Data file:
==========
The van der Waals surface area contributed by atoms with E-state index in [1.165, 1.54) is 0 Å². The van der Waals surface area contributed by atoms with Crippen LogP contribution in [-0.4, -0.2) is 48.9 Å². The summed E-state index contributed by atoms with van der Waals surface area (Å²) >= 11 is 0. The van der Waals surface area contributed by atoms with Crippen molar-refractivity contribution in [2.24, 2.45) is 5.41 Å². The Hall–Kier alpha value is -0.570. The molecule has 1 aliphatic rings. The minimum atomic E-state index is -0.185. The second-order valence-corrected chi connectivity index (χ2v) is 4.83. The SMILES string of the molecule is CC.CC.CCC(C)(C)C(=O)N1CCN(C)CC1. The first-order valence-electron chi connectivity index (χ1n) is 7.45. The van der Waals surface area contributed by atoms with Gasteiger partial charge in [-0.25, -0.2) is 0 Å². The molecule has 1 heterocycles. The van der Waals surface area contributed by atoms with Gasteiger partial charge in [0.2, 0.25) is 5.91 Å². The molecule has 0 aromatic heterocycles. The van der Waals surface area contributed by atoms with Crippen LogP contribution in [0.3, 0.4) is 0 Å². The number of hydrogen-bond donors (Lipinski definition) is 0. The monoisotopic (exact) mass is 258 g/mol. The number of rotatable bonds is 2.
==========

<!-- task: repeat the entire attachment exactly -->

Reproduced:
The van der Waals surface area contributed by atoms with E-state index in [1.165, 1.54) is 0 Å². The van der Waals surface area contributed by atoms with Crippen LogP contribution in [-0.4, -0.2) is 48.9 Å². The summed E-state index contributed by atoms with van der Waals surface area (Å²) >= 11 is 0. The van der Waals surface area contributed by atoms with Crippen molar-refractivity contribution in [2.24, 2.45) is 5.41 Å². The Hall–Kier alpha value is -0.570. The molecule has 1 aliphatic rings. The minimum atomic E-state index is -0.185. The second-order valence-corrected chi connectivity index (χ2v) is 4.83. The SMILES string of the molecule is CC.CC.CCC(C)(C)C(=O)N1CCN(C)CC1. The first-order valence-electron chi connectivity index (χ1n) is 7.45. The van der Waals surface area contributed by atoms with Gasteiger partial charge in [-0.25, -0.2) is 0 Å². The molecule has 1 heterocycles. The van der Waals surface area contributed by atoms with Gasteiger partial charge in [0.2, 0.25) is 5.91 Å². The molecule has 0 aromatic heterocycles. The van der Waals surface area contributed by atoms with Crippen LogP contribution in [0.3, 0.4) is 0 Å². The number of hydrogen-bond donors (Lipinski definition) is 0. The monoisotopic (exact) mass is 258 g/mol. The number of rotatable bonds is 2.